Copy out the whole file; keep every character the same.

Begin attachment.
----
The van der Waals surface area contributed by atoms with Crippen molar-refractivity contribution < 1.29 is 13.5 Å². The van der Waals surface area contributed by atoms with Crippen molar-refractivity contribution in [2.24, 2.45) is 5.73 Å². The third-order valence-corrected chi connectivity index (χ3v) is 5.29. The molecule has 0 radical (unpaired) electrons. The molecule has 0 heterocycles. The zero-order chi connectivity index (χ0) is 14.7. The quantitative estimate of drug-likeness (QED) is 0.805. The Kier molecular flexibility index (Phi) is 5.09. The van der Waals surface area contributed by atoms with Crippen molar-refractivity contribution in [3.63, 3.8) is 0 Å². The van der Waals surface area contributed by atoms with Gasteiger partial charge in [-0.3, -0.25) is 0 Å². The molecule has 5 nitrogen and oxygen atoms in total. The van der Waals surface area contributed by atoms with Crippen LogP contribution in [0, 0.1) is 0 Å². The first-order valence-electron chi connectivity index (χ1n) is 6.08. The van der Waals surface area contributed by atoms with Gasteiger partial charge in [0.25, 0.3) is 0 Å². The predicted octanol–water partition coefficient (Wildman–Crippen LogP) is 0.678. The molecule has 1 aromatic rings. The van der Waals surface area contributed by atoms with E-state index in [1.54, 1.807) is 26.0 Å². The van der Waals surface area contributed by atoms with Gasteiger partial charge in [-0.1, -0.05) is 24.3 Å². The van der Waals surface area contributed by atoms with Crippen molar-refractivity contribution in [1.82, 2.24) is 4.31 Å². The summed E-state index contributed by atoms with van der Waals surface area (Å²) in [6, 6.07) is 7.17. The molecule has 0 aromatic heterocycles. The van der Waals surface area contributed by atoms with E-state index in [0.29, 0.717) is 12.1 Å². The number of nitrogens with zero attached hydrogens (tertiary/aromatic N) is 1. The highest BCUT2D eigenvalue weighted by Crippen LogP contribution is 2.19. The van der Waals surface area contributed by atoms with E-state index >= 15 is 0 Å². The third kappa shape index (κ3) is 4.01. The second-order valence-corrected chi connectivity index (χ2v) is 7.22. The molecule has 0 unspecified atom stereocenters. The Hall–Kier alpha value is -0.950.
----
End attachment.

The van der Waals surface area contributed by atoms with Crippen molar-refractivity contribution < 1.29 is 13.5 Å². The van der Waals surface area contributed by atoms with Crippen molar-refractivity contribution in [2.24, 2.45) is 5.73 Å². The third-order valence-corrected chi connectivity index (χ3v) is 5.29. The molecule has 0 radical (unpaired) electrons. The molecule has 0 heterocycles. The zero-order chi connectivity index (χ0) is 14.7. The quantitative estimate of drug-likeness (QED) is 0.805. The Kier molecular flexibility index (Phi) is 5.09. The van der Waals surface area contributed by atoms with Crippen molar-refractivity contribution in [3.63, 3.8) is 0 Å². The van der Waals surface area contributed by atoms with Gasteiger partial charge in [-0.3, -0.25) is 0 Å². The molecule has 5 nitrogen and oxygen atoms in total. The van der Waals surface area contributed by atoms with Crippen LogP contribution in [0, 0.1) is 0 Å². The first-order valence-electron chi connectivity index (χ1n) is 6.08. The van der Waals surface area contributed by atoms with Gasteiger partial charge in [0.25, 0.3) is 0 Å². The predicted octanol–water partition coefficient (Wildman–Crippen LogP) is 0.678. The molecule has 1 aromatic rings. The van der Waals surface area contributed by atoms with E-state index in [1.54, 1.807) is 26.0 Å². The van der Waals surface area contributed by atoms with Gasteiger partial charge in [-0.1, -0.05) is 24.3 Å². The van der Waals surface area contributed by atoms with Crippen molar-refractivity contribution in [1.82, 2.24) is 4.31 Å². The summed E-state index contributed by atoms with van der Waals surface area (Å²) in [6, 6.07) is 7.17. The molecule has 0 aromatic heterocycles. The van der Waals surface area contributed by atoms with E-state index in [0.29, 0.717) is 12.1 Å². The number of nitrogens with zero attached hydrogens (tertiary/aromatic N) is 1. The highest BCUT2D eigenvalue weighted by Crippen LogP contribution is 2.19. The van der Waals surface area contributed by atoms with E-state index >= 15 is 0 Å². The third kappa shape index (κ3) is 4.01. The second-order valence-corrected chi connectivity index (χ2v) is 7.22. The molecule has 0 unspecified atom stereocenters. The Hall–Kier alpha value is -0.950.